David Hastie creates gallery-based and site-specific installations. He utilizes a theatrical technique of presentation and works with an eclectic mix of materials ranging from railway sleepers, scaffolding planks and sand to corrugated iron and old roofing lead. Material reclaimed from his rural surroundings and from industry.
He has exhibited since 1993, with solo exhibitions in the UK and Australia and has shown in group exhibitions in Ireland, Italy and the UK. In 2001 he was selected to represent Wales in 'Transforms', an exhibition that staged the work of eight artists from across the globe at the G8 Summit on the Environment and he has been selected eight times for The National Eisteddfod of Wales, winning the Gold Medal for Fine Art in 2008.
Born in Carmarthen in 1967, he lives and works in Wales, UK.
'David Hastie is one of the most interesting and individual artists working in Wales today. His extraordinary constructions affect us by their play with scale, their powerful presence and their sheer physicality. They loom large and insistent, part menacing, part humorous. With many of his installations, Hastie has combined delicate miniature models with roughly hewn gigantic structures to create a stage where narratives and dreams can be rehearsed'
Amanda Farr: Oriel Davies Gallery
'Working outside fashion or trend, he looks at the world and the objects within it with an ancient eye and yet, his regard is in no way nostalgic, nor does it express a desire to escape from the present. Instead, his works seem to take form as a sort of collective archetype which does not remain trapped in the purely autobiographical dimension but establishes through its immediacy - a possible basis for dialogue'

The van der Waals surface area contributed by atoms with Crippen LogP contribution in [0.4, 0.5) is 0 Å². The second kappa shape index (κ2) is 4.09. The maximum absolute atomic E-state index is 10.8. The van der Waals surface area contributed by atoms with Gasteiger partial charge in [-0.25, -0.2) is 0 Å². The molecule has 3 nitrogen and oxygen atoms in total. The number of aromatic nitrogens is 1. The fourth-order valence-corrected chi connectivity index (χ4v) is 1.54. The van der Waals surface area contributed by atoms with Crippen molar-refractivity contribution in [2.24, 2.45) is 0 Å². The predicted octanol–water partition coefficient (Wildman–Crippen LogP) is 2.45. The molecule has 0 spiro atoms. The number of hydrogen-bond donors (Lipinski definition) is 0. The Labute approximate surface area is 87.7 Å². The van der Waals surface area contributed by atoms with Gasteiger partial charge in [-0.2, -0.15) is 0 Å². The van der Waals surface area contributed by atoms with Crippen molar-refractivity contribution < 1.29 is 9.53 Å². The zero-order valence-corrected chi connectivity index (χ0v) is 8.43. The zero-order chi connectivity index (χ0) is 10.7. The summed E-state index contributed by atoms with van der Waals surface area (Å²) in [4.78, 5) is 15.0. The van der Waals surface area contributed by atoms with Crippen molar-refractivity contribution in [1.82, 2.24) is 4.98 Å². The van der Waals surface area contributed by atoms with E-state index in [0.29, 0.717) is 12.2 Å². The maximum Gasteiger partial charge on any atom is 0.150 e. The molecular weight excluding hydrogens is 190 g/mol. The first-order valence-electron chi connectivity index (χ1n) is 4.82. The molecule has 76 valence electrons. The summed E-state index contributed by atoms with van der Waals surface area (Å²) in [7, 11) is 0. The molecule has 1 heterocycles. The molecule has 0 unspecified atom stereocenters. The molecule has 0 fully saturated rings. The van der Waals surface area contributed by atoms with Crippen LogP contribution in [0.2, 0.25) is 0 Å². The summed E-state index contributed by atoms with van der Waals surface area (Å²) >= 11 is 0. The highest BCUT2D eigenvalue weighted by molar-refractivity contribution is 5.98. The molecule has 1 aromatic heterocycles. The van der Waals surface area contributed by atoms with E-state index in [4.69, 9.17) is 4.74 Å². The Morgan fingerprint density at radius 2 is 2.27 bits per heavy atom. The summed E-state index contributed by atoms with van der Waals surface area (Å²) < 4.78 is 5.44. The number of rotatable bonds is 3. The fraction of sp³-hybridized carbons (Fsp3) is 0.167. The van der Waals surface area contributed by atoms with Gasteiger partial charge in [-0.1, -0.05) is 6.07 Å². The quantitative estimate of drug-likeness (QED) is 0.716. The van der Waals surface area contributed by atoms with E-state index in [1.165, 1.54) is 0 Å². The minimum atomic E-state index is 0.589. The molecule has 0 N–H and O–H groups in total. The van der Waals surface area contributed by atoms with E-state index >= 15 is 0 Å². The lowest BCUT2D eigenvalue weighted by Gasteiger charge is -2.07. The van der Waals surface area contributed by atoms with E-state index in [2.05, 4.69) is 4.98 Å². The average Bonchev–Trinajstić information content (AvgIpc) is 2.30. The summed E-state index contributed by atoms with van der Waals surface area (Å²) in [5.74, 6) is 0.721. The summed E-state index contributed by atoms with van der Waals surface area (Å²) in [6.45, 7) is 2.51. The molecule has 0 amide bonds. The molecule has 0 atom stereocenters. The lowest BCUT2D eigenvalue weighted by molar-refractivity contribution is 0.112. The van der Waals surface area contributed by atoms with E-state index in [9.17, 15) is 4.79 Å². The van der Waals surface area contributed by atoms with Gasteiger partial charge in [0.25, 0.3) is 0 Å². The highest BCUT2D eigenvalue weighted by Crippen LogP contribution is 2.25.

Mario Cristiani, Emanuela De Cecco & Roberto Pinto: Assosiazione Arte Continua
'It was Hastie's reaction to the unexpectedly fragile beauty of Central Australia that saw his work take the path it did. He had talked about a 'refuge' in his proposal, a refuge I supposed, as perhaps did he, from an environment overwhelming: too harsh to overcome; too large to completely tame. It would be a tent he would install, within it a buildup of elements of the landscape he would discover; as well as representations of the culture from which he had come; a desk with an overhanging lamp, a chair, hand-modelled lead structures referencing Hastie's own ancestral history. What happened, I believe, was an intuitive reaction to the nature of space-claiming; a replica on small of the meaning behind the structures that we build in order to feel safe: larger than that, a replica of the effects on the Indigenous people of this country of the colonization of their land'
Harriet Gaffney: Watch This Space Gallery
'Hastie is a necessary artist. If art is a means by which society can look at itself and communicate with itself, then Hastie's work is an essential ingredient of our current society's dialogue. He makes work that is like no-one else's, whether consciously or unconsciously done, his work touches on some truths about the general and universal human condition, whilst utilizing a vocabulary drawn literally from his own backyard'
Iwan Bala: Planet
The Bridge Between
Model of an Abandoned Lighthouse No.2
Model of an Abandoned Lighthouse
The Two Tables
Waiting For The Railroad
Albion Mill (Model of a Burned-Out Building)
Terminus (The Artist's Studio)
The Secluded Stage
Untitled (Bedroom No. 3)